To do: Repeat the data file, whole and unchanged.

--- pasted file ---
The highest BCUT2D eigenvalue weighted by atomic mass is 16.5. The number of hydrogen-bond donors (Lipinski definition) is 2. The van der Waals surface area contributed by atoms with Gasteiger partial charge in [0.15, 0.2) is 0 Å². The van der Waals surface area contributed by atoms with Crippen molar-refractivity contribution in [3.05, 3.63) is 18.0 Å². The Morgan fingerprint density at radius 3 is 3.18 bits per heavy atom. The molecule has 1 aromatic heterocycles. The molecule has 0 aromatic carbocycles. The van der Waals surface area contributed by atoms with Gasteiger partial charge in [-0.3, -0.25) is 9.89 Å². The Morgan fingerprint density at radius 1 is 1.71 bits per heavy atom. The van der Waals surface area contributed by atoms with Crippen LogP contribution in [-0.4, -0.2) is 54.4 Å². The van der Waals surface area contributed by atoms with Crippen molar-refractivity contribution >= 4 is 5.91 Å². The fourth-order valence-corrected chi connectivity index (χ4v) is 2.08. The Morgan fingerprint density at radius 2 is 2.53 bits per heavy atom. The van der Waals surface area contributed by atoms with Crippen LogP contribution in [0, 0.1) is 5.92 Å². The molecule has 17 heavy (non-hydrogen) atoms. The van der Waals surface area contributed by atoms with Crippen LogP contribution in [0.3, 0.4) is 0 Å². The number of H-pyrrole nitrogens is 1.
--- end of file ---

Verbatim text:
The highest BCUT2D eigenvalue weighted by atomic mass is 16.5. The number of hydrogen-bond donors (Lipinski definition) is 2. The van der Waals surface area contributed by atoms with Gasteiger partial charge in [0.15, 0.2) is 0 Å². The van der Waals surface area contributed by atoms with Crippen molar-refractivity contribution in [3.05, 3.63) is 18.0 Å². The Morgan fingerprint density at radius 3 is 3.18 bits per heavy atom. The molecule has 1 aromatic heterocycles. The molecule has 0 aromatic carbocycles. The van der Waals surface area contributed by atoms with Gasteiger partial charge in [-0.3, -0.25) is 9.89 Å². The Morgan fingerprint density at radius 1 is 1.71 bits per heavy atom. The van der Waals surface area contributed by atoms with Crippen LogP contribution in [-0.4, -0.2) is 54.4 Å². The van der Waals surface area contributed by atoms with Crippen molar-refractivity contribution >= 4 is 5.91 Å². The fourth-order valence-corrected chi connectivity index (χ4v) is 2.08. The Morgan fingerprint density at radius 2 is 2.53 bits per heavy atom. The van der Waals surface area contributed by atoms with Crippen LogP contribution in [0, 0.1) is 5.92 Å². The molecule has 17 heavy (non-hydrogen) atoms. The van der Waals surface area contributed by atoms with Crippen LogP contribution in [0.3, 0.4) is 0 Å². The number of H-pyrrole nitrogens is 1.